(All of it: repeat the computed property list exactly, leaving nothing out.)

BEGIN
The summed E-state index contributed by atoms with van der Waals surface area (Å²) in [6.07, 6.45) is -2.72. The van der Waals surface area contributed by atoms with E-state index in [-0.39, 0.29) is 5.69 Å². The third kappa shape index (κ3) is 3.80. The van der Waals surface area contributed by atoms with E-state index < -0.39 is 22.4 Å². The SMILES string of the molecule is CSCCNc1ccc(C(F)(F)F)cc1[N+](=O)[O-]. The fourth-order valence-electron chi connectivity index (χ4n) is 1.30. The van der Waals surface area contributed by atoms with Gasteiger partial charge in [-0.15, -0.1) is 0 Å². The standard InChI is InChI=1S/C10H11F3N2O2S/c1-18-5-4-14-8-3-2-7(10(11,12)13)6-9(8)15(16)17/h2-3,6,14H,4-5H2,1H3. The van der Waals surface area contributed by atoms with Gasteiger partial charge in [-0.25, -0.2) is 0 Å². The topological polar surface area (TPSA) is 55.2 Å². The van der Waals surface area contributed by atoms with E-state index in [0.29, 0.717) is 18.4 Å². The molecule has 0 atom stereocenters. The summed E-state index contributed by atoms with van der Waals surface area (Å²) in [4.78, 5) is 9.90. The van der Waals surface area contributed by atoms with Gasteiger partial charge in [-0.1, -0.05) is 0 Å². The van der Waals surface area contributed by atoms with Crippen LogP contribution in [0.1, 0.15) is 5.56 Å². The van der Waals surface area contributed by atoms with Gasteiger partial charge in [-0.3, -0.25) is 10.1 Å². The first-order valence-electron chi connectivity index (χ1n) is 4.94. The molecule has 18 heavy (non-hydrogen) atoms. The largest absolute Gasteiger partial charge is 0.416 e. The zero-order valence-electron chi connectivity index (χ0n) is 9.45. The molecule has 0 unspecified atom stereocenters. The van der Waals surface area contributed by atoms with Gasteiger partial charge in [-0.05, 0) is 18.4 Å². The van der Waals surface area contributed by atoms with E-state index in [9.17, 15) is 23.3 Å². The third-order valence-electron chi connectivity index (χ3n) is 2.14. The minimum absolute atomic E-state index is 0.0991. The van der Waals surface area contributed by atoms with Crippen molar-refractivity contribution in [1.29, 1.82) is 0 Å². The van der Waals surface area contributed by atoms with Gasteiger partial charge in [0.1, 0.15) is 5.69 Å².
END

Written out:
The summed E-state index contributed by atoms with van der Waals surface area (Å²) in [6.07, 6.45) is -2.72. The van der Waals surface area contributed by atoms with E-state index in [-0.39, 0.29) is 5.69 Å². The third kappa shape index (κ3) is 3.80. The van der Waals surface area contributed by atoms with E-state index < -0.39 is 22.4 Å². The SMILES string of the molecule is CSCCNc1ccc(C(F)(F)F)cc1[N+](=O)[O-]. The fourth-order valence-electron chi connectivity index (χ4n) is 1.30. The van der Waals surface area contributed by atoms with Gasteiger partial charge in [-0.15, -0.1) is 0 Å². The standard InChI is InChI=1S/C10H11F3N2O2S/c1-18-5-4-14-8-3-2-7(10(11,12)13)6-9(8)15(16)17/h2-3,6,14H,4-5H2,1H3. The van der Waals surface area contributed by atoms with Gasteiger partial charge in [-0.25, -0.2) is 0 Å². The topological polar surface area (TPSA) is 55.2 Å². The van der Waals surface area contributed by atoms with E-state index in [0.29, 0.717) is 18.4 Å². The molecule has 0 atom stereocenters. The summed E-state index contributed by atoms with van der Waals surface area (Å²) in [4.78, 5) is 9.90. The van der Waals surface area contributed by atoms with Gasteiger partial charge in [-0.1, -0.05) is 0 Å². The van der Waals surface area contributed by atoms with Crippen LogP contribution in [0.1, 0.15) is 5.56 Å². The van der Waals surface area contributed by atoms with Gasteiger partial charge in [-0.3, -0.25) is 10.1 Å². The first-order valence-electron chi connectivity index (χ1n) is 4.94. The molecule has 18 heavy (non-hydrogen) atoms. The largest absolute Gasteiger partial charge is 0.416 e. The zero-order valence-electron chi connectivity index (χ0n) is 9.45. The molecule has 0 unspecified atom stereocenters. The van der Waals surface area contributed by atoms with Gasteiger partial charge in [-0.05, 0) is 18.4 Å². The van der Waals surface area contributed by atoms with E-state index in [9.17, 15) is 23.3 Å². The third-order valence-electron chi connectivity index (χ3n) is 2.14. The minimum absolute atomic E-state index is 0.0991. The van der Waals surface area contributed by atoms with Crippen molar-refractivity contribution in [1.29, 1.82) is 0 Å². The van der Waals surface area contributed by atoms with Gasteiger partial charge in [0.1, 0.15) is 5.69 Å².